Another method is to bring the lady at the desk some chocolate or something from the bakery. Not everybody can pull this off (I can't and don't try). If you do try it, it should seem spontaneous and not calculated and if you do it clumsily it will fail and get you labelled as a hopeless fool (in which case it can sitll work if you can inspire maternal feelings). I've never used the box of chocolate gambit myself, because I'm convinced I'd couldn't pull it off, I'd sound like I was saying: "Here's your BRIBE! Please, don't forget to take your BRIBE! Do you have your BRIBE now?"

And it's important to remember that this is not a bribe, you're not going to get a positive decision because you left some pączki on someone's desk or be denied because you didn't. The chocolates are a symbol (in a culture that relies heavily on symbols) that you've given a little thought to what might give the lady behind the desk a little pleasure. That is, you've made her a real person in your mind. Once you're done that, she'll often reciprocate.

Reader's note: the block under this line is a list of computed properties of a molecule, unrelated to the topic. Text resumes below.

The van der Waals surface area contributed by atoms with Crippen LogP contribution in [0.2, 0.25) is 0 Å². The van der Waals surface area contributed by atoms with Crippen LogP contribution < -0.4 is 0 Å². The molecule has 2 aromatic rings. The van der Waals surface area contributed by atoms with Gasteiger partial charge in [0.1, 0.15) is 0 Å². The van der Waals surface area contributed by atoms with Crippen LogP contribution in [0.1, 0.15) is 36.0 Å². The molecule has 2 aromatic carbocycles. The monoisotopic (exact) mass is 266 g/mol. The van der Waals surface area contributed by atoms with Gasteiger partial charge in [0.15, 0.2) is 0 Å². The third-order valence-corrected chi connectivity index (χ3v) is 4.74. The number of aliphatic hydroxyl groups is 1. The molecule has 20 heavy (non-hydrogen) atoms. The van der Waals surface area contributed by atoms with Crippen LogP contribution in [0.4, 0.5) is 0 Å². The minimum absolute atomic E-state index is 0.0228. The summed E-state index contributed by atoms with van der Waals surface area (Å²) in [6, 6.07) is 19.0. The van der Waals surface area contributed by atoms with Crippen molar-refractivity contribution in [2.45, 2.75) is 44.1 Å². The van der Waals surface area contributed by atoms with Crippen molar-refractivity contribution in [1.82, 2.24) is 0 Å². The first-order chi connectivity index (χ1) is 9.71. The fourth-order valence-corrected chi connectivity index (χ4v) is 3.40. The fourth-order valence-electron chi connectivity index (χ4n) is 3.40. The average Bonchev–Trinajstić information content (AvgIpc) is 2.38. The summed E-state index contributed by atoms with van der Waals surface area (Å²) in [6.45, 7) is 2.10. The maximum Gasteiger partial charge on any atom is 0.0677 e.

There are limits as to what this will accomplish, it won't get you of trouble if your transgression is serious and it won't get you a positive decision if you've really screwed up. It can get the bureaucrat to use whatever discretionary power they have in your favor, so that if you missed the deadline by a few days (but not a few months) or it might get your application on the top or bottom or in the middle of the pile (whichever is of more help to you). It can also lead to a favorable interpretation of dubious information or take into account your motivations (if good) and overlook trivial mistakes. In other words, it can save you many frustrating trips to the same place and time and effort, freeing up your personal calendar for important beer drinking.